My father may have been a Zen master. He never said so, but having recently read Way of the Peaceful Warrior, I’ve become suspect.
In a previous post, I told of my initiation Zen ivy trimming. Other lessons followed.
When I was in sixth grade, my parents upgraded our family home with a built-in swimming pool. It wasn’t exactly a Zen Koi pond, but it did provide a certain opportunity for meditation.
It was called: Vacuuming the Pool.
To my dad, this activity was an art form. He did it slowly, methodically, almost meditatively. I made the mistake of showing an interest.
“Looks like fun, doesn’t it.”
“Would you like to try it?”
And so the lessons began.
The set-up mechanics involved attaching a forty-five-foot piece of flexible tubing to rectangular device that fit on the end of a twenty-five foot pole. Once the tubing was secured and submerged, the loose end was plugged into the suction-end of the filtering system of the pool via the “skimmer”. Several valves were adjusted to maximize suction, and the meditative process began.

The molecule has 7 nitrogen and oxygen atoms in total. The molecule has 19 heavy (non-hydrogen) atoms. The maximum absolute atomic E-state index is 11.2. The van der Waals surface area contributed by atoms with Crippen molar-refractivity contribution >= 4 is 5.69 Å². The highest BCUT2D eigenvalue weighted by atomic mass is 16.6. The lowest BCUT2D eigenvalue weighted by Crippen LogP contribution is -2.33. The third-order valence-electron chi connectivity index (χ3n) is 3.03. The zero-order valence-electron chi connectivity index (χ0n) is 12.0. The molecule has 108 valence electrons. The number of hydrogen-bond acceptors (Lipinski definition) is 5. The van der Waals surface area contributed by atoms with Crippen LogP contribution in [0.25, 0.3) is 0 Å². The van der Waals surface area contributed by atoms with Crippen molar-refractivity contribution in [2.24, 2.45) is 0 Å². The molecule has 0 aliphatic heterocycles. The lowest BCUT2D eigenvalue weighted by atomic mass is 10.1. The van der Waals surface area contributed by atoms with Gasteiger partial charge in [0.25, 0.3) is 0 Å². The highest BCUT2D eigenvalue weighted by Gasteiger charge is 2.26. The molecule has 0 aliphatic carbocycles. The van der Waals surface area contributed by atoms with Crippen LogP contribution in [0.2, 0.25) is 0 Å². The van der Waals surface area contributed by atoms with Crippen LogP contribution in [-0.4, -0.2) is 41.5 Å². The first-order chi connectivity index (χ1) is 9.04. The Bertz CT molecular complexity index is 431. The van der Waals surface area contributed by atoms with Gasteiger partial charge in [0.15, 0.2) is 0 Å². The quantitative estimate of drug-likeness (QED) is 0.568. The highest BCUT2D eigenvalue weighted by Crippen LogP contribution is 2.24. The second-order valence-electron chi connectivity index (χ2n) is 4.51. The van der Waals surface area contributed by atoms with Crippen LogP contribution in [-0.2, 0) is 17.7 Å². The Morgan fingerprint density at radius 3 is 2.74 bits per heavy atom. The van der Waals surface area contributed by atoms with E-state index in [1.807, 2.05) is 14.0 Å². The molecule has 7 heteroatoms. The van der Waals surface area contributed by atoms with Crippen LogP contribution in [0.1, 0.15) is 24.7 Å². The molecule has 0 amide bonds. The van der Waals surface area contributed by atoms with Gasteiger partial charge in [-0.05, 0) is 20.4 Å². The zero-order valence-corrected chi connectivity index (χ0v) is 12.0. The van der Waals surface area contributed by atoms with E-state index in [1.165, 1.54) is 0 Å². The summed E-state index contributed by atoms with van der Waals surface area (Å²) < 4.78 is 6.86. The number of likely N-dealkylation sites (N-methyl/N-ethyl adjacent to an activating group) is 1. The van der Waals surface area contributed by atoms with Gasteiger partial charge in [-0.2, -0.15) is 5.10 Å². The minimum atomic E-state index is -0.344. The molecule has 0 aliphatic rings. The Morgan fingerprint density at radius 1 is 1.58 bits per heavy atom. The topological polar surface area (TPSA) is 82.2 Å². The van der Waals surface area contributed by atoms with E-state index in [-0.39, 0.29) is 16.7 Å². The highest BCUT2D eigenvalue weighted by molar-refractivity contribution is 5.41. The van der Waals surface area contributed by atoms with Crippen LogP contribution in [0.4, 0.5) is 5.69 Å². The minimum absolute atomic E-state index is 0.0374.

My father, the Zen master, calmly stroked the sides of the pool and its bottom with strong, firm, slow movements. He did not disturb the fine film of silt that lay on the bottom of the pool. He coaxed it quietly, silently, slowly into the vacuum’s head.
I was a poor student. I began well, but my performance deteriorated over time.
When the Master watched, I worked slowly, but soon I was trusted to perform the “meditation” independently, twice a week, unsupervised, after-school.
What took him an hour and a half, I completed in 30 minutes. I’m a fast meditator.
Where he coaxed, I corralled. I combined a brush and vacuum technique that violated the Rule of Slow, but I got the job done. Silly student that I was, I thought it was about the destination, not the journey.
I learned that lesson later.
Never the less, my father was content to let me repeat my twice-weekly attempts... for seven years.
He was very patient with me. Zen masters usually are.
“Did you vacuum the pool, Son?”
“Thank you, Son.”
“Do it again on Thursday.”
And so my lessons continued.